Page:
On a larger note, I’d like to bring up an idea I recently read about in TU’s periodical “Trout”. I highly recommend checkin’ this out as it was filled with superlative stories on the restoration work going on in our state and beyond.

Here’s the thing: “discovery is the soul of angling”.

That’s it. That is about as irreduceable an idea as I can summon about why I love this activity. It just ain’t about the fish.

Here’s Tom taking his time with his next move. This is a picture of a fisherman in process.
The Kickapoo Valley Reserve is such a god-awfully beautiful place that ‘seekingtrout’ is it’s own reward.

A fresh and blooming skunk cabbage. Maybe fresh isn't the right word.

A moment of astonishing drama in the woodland dun.

A clutch of amphibian eggs beneath the reflection of a leafless canopy. Spring peepers, Cricket frogs, and Green frogs sang in the ephemeral ponds adjacent to the streams.

Last, I wanted to offer a riff about , yes, fly-fishing. Tom and I found that last season we could catch about as many fish as we could want on an ideal day with spinning gear. We worked a stream with an almost ruthless vigor. Spinning is a fast, athletic, and very productive method of fishing. But isn’t ‘productivity’ what our everyday back at work is about? Isn’t fishing sort of a moment where productivity isn’t the underlying motivation?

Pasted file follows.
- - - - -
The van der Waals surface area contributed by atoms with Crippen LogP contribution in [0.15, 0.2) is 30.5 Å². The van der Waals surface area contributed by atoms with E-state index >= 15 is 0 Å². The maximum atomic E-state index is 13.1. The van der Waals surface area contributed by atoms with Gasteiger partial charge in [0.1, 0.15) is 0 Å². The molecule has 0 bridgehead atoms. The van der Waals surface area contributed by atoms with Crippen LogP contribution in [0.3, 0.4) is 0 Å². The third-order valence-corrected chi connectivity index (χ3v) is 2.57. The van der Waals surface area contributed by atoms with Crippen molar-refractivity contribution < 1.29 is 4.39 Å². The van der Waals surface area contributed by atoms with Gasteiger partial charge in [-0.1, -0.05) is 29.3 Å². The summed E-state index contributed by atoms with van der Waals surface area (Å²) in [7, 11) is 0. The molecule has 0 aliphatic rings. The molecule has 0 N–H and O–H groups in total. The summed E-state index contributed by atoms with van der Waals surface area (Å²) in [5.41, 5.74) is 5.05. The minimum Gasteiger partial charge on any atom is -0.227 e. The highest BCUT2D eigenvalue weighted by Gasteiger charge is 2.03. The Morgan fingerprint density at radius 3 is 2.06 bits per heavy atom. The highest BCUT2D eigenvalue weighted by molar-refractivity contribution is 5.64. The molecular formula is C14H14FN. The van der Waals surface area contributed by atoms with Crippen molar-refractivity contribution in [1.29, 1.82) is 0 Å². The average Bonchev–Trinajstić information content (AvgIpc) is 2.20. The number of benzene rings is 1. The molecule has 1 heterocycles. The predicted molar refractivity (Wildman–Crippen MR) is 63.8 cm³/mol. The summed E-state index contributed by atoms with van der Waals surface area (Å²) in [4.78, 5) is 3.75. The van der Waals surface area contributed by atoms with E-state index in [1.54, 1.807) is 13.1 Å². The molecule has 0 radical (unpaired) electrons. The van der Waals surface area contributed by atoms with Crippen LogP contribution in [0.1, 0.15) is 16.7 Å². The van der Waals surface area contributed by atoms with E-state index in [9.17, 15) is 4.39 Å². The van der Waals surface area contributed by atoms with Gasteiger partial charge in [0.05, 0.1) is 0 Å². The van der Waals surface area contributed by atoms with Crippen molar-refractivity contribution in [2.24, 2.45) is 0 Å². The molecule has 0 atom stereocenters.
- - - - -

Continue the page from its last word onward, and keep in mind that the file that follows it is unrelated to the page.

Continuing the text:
We fly-fished for probably eight hours. We did not catch fish as we might of with spinning gear or so we supposed. But we did find that we fished with greater intention and sometimes with a kind of grace that spinning gear doesn’t offer. There is, deep down, a kind of brutality to spinning gear that we both could not fail to notice when we switched over to spinning in the latest part of the day. This was an experiment. We wanted to see what happened to our day by changing our method.

I think we both came away rather surprised by how much we missed the slow and quiet presentation of the fly despite catching more fish.

It is hard to not be astonished no matter how many times you bring a brookie to hand.

I haven’t posted in awhile. I kind of been in a funk with what to say recently. This latest trip has revitalized my interest. I can’t wait to get back out there.

Thanks.

Fly Fishing the Kickapoo Tribs   2 comments

On Wednesday, April 6th at about 10:30 pm, Stephen Rose and I bid farewell to our families and drove west to the Kickapoo Valley. We set up camp quickly and woke up to a frosty, bright morning. Our day was, in our short history of fishing for trout, one of the best yet.